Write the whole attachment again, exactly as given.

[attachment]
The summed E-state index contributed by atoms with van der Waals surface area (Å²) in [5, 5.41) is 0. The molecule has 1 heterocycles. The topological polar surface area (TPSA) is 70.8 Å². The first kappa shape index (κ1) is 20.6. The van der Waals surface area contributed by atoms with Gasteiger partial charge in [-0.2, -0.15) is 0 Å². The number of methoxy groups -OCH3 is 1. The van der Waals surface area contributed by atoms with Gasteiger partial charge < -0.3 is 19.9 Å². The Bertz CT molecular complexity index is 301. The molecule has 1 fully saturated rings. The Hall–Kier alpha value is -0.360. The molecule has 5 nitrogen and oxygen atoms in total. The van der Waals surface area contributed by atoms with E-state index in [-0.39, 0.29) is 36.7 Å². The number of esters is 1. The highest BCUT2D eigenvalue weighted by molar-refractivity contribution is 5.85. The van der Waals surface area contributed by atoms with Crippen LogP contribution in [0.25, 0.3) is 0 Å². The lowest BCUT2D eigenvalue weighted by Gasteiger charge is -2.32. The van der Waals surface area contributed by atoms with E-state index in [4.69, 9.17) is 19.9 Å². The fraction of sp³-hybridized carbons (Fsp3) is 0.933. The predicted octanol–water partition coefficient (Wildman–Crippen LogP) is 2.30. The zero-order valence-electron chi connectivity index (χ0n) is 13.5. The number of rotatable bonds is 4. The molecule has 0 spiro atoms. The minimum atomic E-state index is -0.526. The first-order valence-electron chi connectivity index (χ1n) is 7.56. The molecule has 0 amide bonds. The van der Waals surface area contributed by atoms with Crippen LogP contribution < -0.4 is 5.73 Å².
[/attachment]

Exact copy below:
The summed E-state index contributed by atoms with van der Waals surface area (Å²) in [5, 5.41) is 0. The molecule has 1 heterocycles. The topological polar surface area (TPSA) is 70.8 Å². The first kappa shape index (κ1) is 20.6. The van der Waals surface area contributed by atoms with Gasteiger partial charge in [-0.2, -0.15) is 0 Å². The number of methoxy groups -OCH3 is 1. The van der Waals surface area contributed by atoms with Gasteiger partial charge < -0.3 is 19.9 Å². The Bertz CT molecular complexity index is 301. The molecule has 1 fully saturated rings. The Hall–Kier alpha value is -0.360. The molecule has 5 nitrogen and oxygen atoms in total. The van der Waals surface area contributed by atoms with E-state index in [-0.39, 0.29) is 36.7 Å². The number of esters is 1. The highest BCUT2D eigenvalue weighted by molar-refractivity contribution is 5.85. The van der Waals surface area contributed by atoms with Crippen LogP contribution in [0.25, 0.3) is 0 Å². The lowest BCUT2D eigenvalue weighted by Gasteiger charge is -2.32. The van der Waals surface area contributed by atoms with E-state index in [4.69, 9.17) is 19.9 Å². The fraction of sp³-hybridized carbons (Fsp3) is 0.933. The predicted octanol–water partition coefficient (Wildman–Crippen LogP) is 2.30. The zero-order valence-electron chi connectivity index (χ0n) is 13.5. The number of rotatable bonds is 4. The molecule has 0 spiro atoms. The minimum atomic E-state index is -0.526. The first-order valence-electron chi connectivity index (χ1n) is 7.56. The molecule has 0 amide bonds. The van der Waals surface area contributed by atoms with Crippen LogP contribution < -0.4 is 5.73 Å².